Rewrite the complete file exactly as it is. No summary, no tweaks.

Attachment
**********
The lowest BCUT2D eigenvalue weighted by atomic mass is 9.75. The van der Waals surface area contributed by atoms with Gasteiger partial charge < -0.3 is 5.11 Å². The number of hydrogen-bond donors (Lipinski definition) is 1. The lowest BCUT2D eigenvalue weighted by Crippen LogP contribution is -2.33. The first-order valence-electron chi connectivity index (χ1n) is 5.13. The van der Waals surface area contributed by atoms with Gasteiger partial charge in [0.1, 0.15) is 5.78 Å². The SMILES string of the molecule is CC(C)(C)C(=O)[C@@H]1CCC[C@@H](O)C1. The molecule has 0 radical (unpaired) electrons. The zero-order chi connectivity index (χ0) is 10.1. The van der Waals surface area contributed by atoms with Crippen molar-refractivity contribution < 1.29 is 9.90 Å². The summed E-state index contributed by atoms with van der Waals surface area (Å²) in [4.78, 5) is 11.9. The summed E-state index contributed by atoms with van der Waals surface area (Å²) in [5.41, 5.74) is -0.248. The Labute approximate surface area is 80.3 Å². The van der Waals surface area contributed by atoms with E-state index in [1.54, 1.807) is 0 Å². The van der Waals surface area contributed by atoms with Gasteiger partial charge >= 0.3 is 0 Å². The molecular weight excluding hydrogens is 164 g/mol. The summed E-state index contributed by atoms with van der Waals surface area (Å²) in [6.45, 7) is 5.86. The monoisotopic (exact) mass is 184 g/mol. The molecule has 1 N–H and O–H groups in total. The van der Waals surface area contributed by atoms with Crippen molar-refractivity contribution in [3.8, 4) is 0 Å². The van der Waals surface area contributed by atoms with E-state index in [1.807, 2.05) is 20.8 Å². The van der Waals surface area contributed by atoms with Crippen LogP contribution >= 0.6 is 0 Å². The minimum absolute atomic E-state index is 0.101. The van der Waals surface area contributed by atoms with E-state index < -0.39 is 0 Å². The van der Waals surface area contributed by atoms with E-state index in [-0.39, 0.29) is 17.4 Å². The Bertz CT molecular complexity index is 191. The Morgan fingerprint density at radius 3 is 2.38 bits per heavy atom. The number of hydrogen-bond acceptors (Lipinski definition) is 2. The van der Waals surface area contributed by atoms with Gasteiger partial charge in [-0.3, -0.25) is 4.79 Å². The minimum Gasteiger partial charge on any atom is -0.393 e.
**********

The lowest BCUT2D eigenvalue weighted by atomic mass is 9.75. The van der Waals surface area contributed by atoms with Gasteiger partial charge < -0.3 is 5.11 Å². The number of hydrogen-bond donors (Lipinski definition) is 1. The lowest BCUT2D eigenvalue weighted by Crippen LogP contribution is -2.33. The first-order valence-electron chi connectivity index (χ1n) is 5.13. The van der Waals surface area contributed by atoms with Gasteiger partial charge in [0.1, 0.15) is 5.78 Å². The SMILES string of the molecule is CC(C)(C)C(=O)[C@@H]1CCC[C@@H](O)C1. The molecule has 0 radical (unpaired) electrons. The zero-order chi connectivity index (χ0) is 10.1. The van der Waals surface area contributed by atoms with Crippen molar-refractivity contribution < 1.29 is 9.90 Å². The summed E-state index contributed by atoms with van der Waals surface area (Å²) in [4.78, 5) is 11.9. The summed E-state index contributed by atoms with van der Waals surface area (Å²) in [5.41, 5.74) is -0.248. The Labute approximate surface area is 80.3 Å². The van der Waals surface area contributed by atoms with E-state index in [1.54, 1.807) is 0 Å². The van der Waals surface area contributed by atoms with Gasteiger partial charge >= 0.3 is 0 Å². The molecular weight excluding hydrogens is 164 g/mol. The summed E-state index contributed by atoms with van der Waals surface area (Å²) in [6.45, 7) is 5.86. The monoisotopic (exact) mass is 184 g/mol. The molecule has 1 N–H and O–H groups in total. The van der Waals surface area contributed by atoms with Crippen molar-refractivity contribution in [3.8, 4) is 0 Å². The van der Waals surface area contributed by atoms with E-state index in [1.807, 2.05) is 20.8 Å². The van der Waals surface area contributed by atoms with Crippen LogP contribution >= 0.6 is 0 Å². The minimum absolute atomic E-state index is 0.101. The van der Waals surface area contributed by atoms with E-state index < -0.39 is 0 Å². The van der Waals surface area contributed by atoms with E-state index in [-0.39, 0.29) is 17.4 Å². The Bertz CT molecular complexity index is 191. The Morgan fingerprint density at radius 3 is 2.38 bits per heavy atom. The number of hydrogen-bond acceptors (Lipinski definition) is 2. The van der Waals surface area contributed by atoms with Gasteiger partial charge in [-0.3, -0.25) is 4.79 Å². The minimum Gasteiger partial charge on any atom is -0.393 e.